After I read Robopocalypse by Daniel Wilson, I couldn't really face reading something "serious" like Moby Dick, Michael Ondaatje, or, I don't know, any of the other countless books on my shelf that I haven't gotten around to yet. (Hello, Lorrie Moore.) So, naturally I picked up Glen Duncan's The Last Werewolf. A natural progression, to be sure. This is no Twilight, teen-angsty, light-horror beach read. Duncan's edgy prose is surprisingly literary and the well-wrought story has an infinite number of twists & turns that keep you guessing and rooting for the wolf. Jake Marlowe is just a 200-year old man who happens to turn into a wolf with an amped-up libido once a month. He's tired of running from the goons who've hunted down all the other werewolves on earth, but just as he's prepared to go out in a hail of silver bullets, his life is turned on its lupine ear and he desperately wants to stay breathing. In the end, a tale of love, survival, prejudice, and the finer points of living a life well lived.

Then I went to Outer Dark by Cormac McCarthy for a little gravity, I suppose. (Follow the link for that mini-review.) Then to Galore. Then I read about half of James Sallis' The Killer Is Dying, but I couldn't tell you what it was about at this point. A serial killer? Just never grabbed me. Then, for whatever reason, I decided to tackle John Sayles' A Moment in the Sun - a 1000-page McSweeney's novel about the Gold Rush and the US's war with Spain in the Philippines at the turn of the 20th century. Sayles is a film director by day - Lone Star, Eight Men Out - so Moment certainly has a cinematic air about it. To be honest, it's a sprawling epic of monstrous proportions that I've had a hard time wrapping my head around. My advance reading copy was printed in two, 500-page sections & I've just about managed to get through Part One. I think I'll go back to it...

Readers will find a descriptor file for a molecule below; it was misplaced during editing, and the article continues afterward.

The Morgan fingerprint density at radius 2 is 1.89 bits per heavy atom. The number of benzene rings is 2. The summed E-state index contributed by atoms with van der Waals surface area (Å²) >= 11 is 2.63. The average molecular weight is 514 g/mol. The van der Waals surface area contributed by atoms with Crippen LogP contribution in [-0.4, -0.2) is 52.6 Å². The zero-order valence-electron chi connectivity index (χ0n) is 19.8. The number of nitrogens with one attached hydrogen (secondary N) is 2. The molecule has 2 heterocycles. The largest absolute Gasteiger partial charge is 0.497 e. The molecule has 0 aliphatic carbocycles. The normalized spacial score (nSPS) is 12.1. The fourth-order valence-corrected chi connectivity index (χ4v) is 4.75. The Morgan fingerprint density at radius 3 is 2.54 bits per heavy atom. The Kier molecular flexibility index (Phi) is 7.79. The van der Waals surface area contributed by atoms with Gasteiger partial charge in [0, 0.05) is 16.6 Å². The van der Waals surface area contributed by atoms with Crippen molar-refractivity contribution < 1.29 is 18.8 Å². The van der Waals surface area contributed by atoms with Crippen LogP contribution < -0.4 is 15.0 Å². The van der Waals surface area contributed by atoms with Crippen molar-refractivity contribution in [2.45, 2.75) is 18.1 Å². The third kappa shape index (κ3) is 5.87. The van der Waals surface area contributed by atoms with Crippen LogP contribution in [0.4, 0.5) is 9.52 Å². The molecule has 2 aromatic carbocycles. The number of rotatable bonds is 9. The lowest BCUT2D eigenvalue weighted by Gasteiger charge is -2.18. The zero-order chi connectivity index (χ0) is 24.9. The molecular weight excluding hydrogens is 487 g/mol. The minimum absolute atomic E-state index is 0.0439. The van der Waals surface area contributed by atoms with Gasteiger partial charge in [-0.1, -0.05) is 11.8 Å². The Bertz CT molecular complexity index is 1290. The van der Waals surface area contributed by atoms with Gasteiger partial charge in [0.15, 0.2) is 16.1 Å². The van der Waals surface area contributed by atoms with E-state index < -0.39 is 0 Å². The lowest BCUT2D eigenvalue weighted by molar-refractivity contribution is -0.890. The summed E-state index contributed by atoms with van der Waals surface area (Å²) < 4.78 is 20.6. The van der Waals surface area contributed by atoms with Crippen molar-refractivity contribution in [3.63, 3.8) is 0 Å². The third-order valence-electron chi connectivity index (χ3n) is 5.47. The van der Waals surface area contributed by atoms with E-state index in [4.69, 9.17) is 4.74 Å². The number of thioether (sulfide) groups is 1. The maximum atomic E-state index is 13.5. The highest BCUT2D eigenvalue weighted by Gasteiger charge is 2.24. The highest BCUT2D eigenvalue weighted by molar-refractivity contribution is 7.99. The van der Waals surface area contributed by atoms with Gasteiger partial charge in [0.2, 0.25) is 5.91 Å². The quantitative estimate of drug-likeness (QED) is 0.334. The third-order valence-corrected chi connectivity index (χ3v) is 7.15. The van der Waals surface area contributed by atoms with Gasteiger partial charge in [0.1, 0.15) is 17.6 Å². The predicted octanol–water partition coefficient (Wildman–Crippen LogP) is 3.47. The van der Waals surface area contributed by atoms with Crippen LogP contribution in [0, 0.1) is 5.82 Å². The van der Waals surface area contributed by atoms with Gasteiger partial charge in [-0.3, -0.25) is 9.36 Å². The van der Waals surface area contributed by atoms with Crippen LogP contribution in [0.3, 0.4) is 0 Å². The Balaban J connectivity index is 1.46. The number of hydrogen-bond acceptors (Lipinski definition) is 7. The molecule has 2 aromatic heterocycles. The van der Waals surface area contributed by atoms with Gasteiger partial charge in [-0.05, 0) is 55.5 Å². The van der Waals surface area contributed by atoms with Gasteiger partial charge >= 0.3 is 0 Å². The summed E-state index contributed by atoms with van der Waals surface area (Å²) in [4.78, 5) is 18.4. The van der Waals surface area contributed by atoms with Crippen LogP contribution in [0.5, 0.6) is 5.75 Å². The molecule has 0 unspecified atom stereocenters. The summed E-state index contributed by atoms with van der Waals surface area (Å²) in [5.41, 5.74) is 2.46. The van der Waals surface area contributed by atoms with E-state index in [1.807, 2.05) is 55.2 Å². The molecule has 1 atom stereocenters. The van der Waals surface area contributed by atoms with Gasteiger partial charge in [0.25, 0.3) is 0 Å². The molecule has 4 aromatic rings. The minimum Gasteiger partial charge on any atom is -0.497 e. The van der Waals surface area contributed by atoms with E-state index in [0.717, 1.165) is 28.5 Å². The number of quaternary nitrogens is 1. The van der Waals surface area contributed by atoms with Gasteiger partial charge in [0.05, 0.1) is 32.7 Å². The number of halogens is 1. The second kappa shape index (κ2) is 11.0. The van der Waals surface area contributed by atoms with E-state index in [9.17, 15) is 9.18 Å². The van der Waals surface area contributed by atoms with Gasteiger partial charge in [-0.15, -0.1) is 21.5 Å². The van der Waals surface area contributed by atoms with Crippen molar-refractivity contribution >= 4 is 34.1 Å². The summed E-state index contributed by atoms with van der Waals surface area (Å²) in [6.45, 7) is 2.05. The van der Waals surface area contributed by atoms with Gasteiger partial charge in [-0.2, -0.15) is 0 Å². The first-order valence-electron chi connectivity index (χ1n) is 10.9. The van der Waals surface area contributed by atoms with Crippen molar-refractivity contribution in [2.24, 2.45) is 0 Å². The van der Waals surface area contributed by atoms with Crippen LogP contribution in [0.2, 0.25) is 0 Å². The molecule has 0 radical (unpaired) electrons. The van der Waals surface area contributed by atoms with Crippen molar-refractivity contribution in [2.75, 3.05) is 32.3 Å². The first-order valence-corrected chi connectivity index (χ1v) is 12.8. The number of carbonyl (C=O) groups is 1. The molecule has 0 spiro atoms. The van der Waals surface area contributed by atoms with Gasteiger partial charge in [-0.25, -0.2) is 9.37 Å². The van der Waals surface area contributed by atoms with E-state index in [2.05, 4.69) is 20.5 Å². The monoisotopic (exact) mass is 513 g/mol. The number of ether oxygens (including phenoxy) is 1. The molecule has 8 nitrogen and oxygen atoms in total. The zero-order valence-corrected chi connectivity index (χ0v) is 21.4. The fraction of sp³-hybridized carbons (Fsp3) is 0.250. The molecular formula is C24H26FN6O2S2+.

As a break from the nearly-impenetrability of that, I moved to George Pelecanos' forthcoming The Cut, which I will be reviewing (hopefully) in the coming weeks as we get closer to the release date in August. Pelecanos was a producer & writer for The Wire, as well as currently wearing the same hats for Treme, in addition to being one hell of a crime novelist. The Cut is flat-out awesomeness.

After that I was on vacation & had my family in town, so, naturally, I read Crimes in Southern Indiana by Frank Bill - a series of linked short stories that showcase the horrible shit that people in rural Indiana do to each other. (I'm just funnin', Mom.) As a way of introducing you to his stunning debut, Frank Bill grabs your hand & leads you into the pitch-dark, flooded basement of America where he proceeds to force your head down into the dark, pungent depths. The resultant interlaced stories are gritty, mean, awful, & flat-out brilliant. The characters of Bill’s Indiana are deplorable, miserable wretches – brawlers, drunks, meth-heads, & scumbags - yet this is what lends them such a vitality that makes them all the more real. I couldn't tear my eyes away from them - I kept thinking "Just one more story & I'll stop this madness," but I never did. Ah, let’s admit it: I never wanted to. (On sale August 30. Also, visit Frank Bill's House of Grit, where he has given me an unprecedented couple of shout-outs. A thousand thanks, Frank!)